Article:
I have no fancy project today. Sorry!

Today was all about learning and practicing. The main thing I learned about today is array methods. It’s not really so much that it’s something new I learned but it’s something that I was reintroduced to today.

So, our lesson for today is, drum roll please, ARRAY METHODS! 😀

I’m going to talk about 4 in particular.

• `filter()`
• `map()`
• `sort()`
• `reduce()`

#### `filter()`

The filter method loops through your array and returns a section of your array based on conditions you provide on your code. Here’s an example.

```let numbers = [1, 9, 4, 2, 23, 5];

let filteredNumbers = numbers.filter(function(num) {
if (num % 2 === 0) {
return num;
}
});```

The resulting array will be:

`[4, 2]`

#### `map()`

The map method also loops through your array and performs an operation on each and every element of the array. It then returns a new array with the exact number of elements as the original array.

```let nintendo = ["Mario", "Luigi", "Toad", "Donkey Kong", "Princess Peach"];

let helloNintendo = nintendo.map(function(character) {
return "Hello " + character;
});```

Here’s what `hellloNintendo` will contain after running the code.

`["Hello Mario", "Hello Luigi", "Hello Toad", "Hello Donkey Kong", "Hello Princess Peach"];`

#### `sort()`

The sort method does exactly what its name implies, it sorts the array into a specific order. In javascript the sorted array is sorted alphabetically from lowest to highest. Also, unlike the previous methods I talked about, sort affects the original array. As an example:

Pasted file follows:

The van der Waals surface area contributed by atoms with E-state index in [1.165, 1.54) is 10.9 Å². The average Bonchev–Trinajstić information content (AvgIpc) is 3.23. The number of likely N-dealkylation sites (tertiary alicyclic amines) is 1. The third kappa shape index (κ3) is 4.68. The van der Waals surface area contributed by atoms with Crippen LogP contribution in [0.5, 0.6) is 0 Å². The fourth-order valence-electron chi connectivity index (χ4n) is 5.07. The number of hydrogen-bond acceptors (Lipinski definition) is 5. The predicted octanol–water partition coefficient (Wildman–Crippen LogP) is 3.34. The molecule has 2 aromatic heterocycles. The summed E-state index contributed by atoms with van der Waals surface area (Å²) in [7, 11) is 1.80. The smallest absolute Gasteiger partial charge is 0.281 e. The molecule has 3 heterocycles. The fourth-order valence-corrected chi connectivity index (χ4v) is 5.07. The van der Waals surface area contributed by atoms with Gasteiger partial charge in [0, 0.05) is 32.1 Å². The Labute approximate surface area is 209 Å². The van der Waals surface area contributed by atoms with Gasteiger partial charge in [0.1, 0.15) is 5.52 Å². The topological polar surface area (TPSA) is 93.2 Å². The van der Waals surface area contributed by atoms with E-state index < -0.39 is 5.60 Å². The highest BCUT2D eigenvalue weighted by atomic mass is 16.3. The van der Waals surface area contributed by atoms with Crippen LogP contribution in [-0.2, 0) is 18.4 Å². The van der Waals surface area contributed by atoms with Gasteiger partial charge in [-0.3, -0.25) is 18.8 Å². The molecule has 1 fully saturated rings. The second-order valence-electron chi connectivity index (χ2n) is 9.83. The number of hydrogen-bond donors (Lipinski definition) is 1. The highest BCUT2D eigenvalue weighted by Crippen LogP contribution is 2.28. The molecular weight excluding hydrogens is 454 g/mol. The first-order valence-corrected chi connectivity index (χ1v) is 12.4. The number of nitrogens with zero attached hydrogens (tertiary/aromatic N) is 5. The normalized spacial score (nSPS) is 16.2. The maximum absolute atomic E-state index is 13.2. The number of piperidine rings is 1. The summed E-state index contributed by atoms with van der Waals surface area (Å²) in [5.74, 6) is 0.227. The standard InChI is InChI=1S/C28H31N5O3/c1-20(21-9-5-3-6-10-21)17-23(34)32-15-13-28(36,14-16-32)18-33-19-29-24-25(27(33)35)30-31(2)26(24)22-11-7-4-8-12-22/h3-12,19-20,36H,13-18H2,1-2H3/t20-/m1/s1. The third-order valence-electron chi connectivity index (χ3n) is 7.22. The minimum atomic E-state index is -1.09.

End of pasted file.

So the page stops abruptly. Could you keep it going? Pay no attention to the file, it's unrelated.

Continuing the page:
```let numbers =[1, 9, 4, 2, 23, 5];

numbers.sort();```

This will modify the original array and leave us with.

`[1, 2, 23, 4, 5, 9]`

To sort by value, you would need to use the optional compare function built in to `sort()`. That function takes in 2 parameters – the current element and the element right after it. The `compare()` function compares the value of the 2 elements based on your conditional. If the conditions are true, it reverses the order of the two elements.

```let numbers =[1, 9, 4, 2, 23, 5];

numbers.sort(function(num1, num2) {
return num1 > num2 ? 1 : -1;
});```

Below is the result of sorting using the built in `compare()` function.

`[1, 2, 4, 5, 9, 23]`

#### `reduce()`

The reduce method acts like a summation operation. If you want to add all the values of an array together, this is what you want to use. Here’s an example.

```let numbers =[1, 9, 4, 2, 23, 5];

let total = numbers.reduce(function(accumulator, num) {
return accumulator += num;
});```

This will give us the value of total as `44`.

So that’s it for today. Tomorrow, I’ll be back to making projects with JS30 working on a Flex Panels Image Gallery.

See you then!

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Day - I'm believing it...I think I can really code!